The expansion of the connected ecosystem is contributing to the complexity and growth of cyberattacks. According to Cybersecurity Ventures estimation, the human attack surface will grow to 6 billion by 2021 and the attacks will cost the global economy $6tn by 2021. Those who have experienced high profile cyberattacks have suffered devastating financial loss, reputational damage, and many legal suits. To avoid these consequences, businesses must have cybersecurity in place as a defense from cybercriminals. But despite all the necessary security measures, human errors and technical faults render the security mechanism useless creating the necessity for a disaster recovery plan.
The policies and procedures of a disaster recovery operates during and after the disaster, enabling businesses to recover important assets that they have lost in the crisis. Importantly, the disaster recovery plan shall be in accordance with the threats so that the management can continue to operate business even after an attack.
They’re too big to fail. Are you too small to recover?
Aligning your disaster recovery plan to cyber threats
1. Awareness of threats
Companies should develop a contextual understanding of threats to prevent and handle breaches. Pairing human capital with big data analytics may develop this understanding. With the regulations like GDPR, the key challenge for businesses is to shift the breach time to detection time. Companies can protect against the breaches by considering an approach that recognizes the context and intent of user behavior at an early stage and flags-off potential threats proactively. The understanding of users’ behavior with systems and data also determines the risk factor.
2. Responding to attacks
To respond to attacks profoundly, it is vital for businesses to have tools and processes that can handle and respond to sophisticated cyberattacks. Being one step ahead from the effects of the attacks and the destruction that the cyber attackers may cause, is the only solution from avoiding becoming a victim of them. A better understanding of the data, accessibility, and human error leading to malicious acts, compliance with the GDPR regulations and protects sensitive information in the network. A process should be laid to identify and monitor potential threats on an hourly basis. The identification process embeds checkpoints into the security landscape to build stronger efficiency in analyzing behavior changes that could result in breach possibly. By analyzing the movement of data and behavior of the network, the team can ensure that the threat has been mitigated and they must move to the next step of protecting data, brand, and customers.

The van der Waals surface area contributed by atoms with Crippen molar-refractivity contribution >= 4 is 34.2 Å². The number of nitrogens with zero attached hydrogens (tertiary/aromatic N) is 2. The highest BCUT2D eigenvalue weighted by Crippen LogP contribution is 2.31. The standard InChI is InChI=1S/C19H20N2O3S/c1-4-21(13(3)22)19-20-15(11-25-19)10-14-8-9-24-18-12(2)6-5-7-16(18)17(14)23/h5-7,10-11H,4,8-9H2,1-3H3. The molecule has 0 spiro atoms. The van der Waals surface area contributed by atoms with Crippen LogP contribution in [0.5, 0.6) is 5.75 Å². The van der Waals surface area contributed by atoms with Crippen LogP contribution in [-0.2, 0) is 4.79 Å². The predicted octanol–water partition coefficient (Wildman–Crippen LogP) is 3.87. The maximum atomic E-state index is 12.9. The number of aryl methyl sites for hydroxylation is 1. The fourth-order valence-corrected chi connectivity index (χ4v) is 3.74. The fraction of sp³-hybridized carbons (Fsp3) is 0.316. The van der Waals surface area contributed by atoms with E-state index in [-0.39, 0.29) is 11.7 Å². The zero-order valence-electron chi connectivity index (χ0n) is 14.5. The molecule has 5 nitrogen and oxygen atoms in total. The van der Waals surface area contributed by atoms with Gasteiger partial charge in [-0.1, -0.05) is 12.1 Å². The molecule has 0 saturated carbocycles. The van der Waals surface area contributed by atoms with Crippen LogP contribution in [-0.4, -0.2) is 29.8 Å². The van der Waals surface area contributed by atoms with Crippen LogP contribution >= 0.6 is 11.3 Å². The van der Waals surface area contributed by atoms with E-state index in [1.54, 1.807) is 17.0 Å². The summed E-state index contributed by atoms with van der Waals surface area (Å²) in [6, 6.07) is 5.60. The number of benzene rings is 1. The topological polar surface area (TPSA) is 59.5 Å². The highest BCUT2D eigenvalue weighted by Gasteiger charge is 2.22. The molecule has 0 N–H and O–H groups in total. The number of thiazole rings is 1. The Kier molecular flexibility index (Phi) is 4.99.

3. Continuous planning is significant
Businesses must consider disaster recovery as an evolving plan due to the constantly changing cybersecurity landscape. The security team should not be under an impression that the previous year’s policy /plan can be implemented this year too. The information collected by being vigilant and performing risk assessments regularly, a perfect security plan can be framed. A disaster recovery plan formed based on real observation can only ensure that the landscape is free of vulnerabilities.
4. Approach should evolve
A disaster recovery plan cannot be developed on the basis of traditional approaches. It needs time and effort as it is challenging to create and implement security measures. The traditional risks like an epidemic, terrorism, etc. can be adjoined together as they create the same impact. All cyber incidents are not similar and simple. When the data is encrypted and locked, restoring data from a backup source before ransomware spreads further takes time and involves a significant data loss too.
Want to be a disaster recovery professional?
Join EC-Council Disaster Recovery Professional (E|DRP). Known fact that the disasters are increasing every year destroying businesses badly. Disaster recovery and business continuity are becoming mandatory for every business contrary to the size. The program gives individuals the necessary skills to develop enterprise-wide business continuity and disaster recovery plans.